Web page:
Friday, April 16, 2010

1977 -CROSS OF IRON, Peckinpah's very mixed bag of a war film

Unlucky enough to come out around the same time as Star Wars which probably killed every serious film  that year, Sam Peckinpah's Cross of Iron was doomed by it's cliche ridden script.  It's to bad because the film has some excellent battle scenes and an interesting point of view for a World War II film


Peckinpah had a screenplay from an old Hollywood writer named Julius J. Epstein.  Epstein had written Casablanca along with other Warner Brothers films.  His story was about a German Army unit in World War II fighting along the Russian front.   Having a war film with this point of view was interesting unfortunately the screenplay was a pile of cliches.  There were the good Germans, the evil Nazi Germans and James Coburn's character Sergeant Steiner who was the tough but war weary soldier.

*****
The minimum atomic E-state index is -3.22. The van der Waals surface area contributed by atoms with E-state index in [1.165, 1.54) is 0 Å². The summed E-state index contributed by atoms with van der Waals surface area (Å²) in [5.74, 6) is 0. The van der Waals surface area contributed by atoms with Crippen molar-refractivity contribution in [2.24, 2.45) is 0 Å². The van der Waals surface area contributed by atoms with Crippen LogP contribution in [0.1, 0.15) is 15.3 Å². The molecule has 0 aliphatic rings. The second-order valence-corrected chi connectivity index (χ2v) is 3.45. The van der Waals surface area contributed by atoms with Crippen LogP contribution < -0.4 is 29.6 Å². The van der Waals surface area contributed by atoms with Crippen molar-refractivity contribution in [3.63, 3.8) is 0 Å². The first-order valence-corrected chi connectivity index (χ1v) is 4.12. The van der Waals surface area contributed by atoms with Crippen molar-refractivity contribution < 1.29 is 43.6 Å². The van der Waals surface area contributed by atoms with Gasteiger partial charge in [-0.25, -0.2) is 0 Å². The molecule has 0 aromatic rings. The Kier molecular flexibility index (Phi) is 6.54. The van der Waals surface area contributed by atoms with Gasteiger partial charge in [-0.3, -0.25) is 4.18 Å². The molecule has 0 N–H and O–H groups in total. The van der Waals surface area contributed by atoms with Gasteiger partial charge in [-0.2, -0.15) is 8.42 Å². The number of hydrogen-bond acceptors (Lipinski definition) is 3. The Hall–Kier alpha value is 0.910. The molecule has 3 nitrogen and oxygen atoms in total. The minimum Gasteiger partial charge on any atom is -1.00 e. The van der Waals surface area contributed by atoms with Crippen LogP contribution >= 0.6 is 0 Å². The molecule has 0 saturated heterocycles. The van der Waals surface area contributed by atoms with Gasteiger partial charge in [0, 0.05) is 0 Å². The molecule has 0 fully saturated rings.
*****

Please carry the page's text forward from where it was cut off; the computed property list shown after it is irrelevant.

The film had a good cast.  James Mason was a "good" German general who gave his usual expert performance.  David Warner was the cynical philosophical German Captain commenting on the action and lamenting on the state of humanity in war.  One of the few actual German actors in the film Maximillean Schell,  gave a very broad performance as the evil German Colonel.   Schell really hammed it up as the bad guy and he  seemed right out of an old 1940's war movie, probably a character Julius Epstein had written Warners.

It was surprising that Peckinpah didn't recognize the problems with the screenplay, before he was a director he had been a decent screenwriter.  Then again Sam Peckinpah could never make a film with out having some kind of conflict going on.  He was usually fighting with his producers or battling his own chemical dependency problems in most cases it was both. 

As with just about any Peckinpah film, the action scenes are outstanding.  Peckinpah was probably the only director who understood how to film action in slow motion.  He had a special technique of intercutting the slow motion action with other angles which always gave his scenes a kinetic look.

Unfortunately for the rest of the film,  Peckinpah couldn't match this high quality of work.

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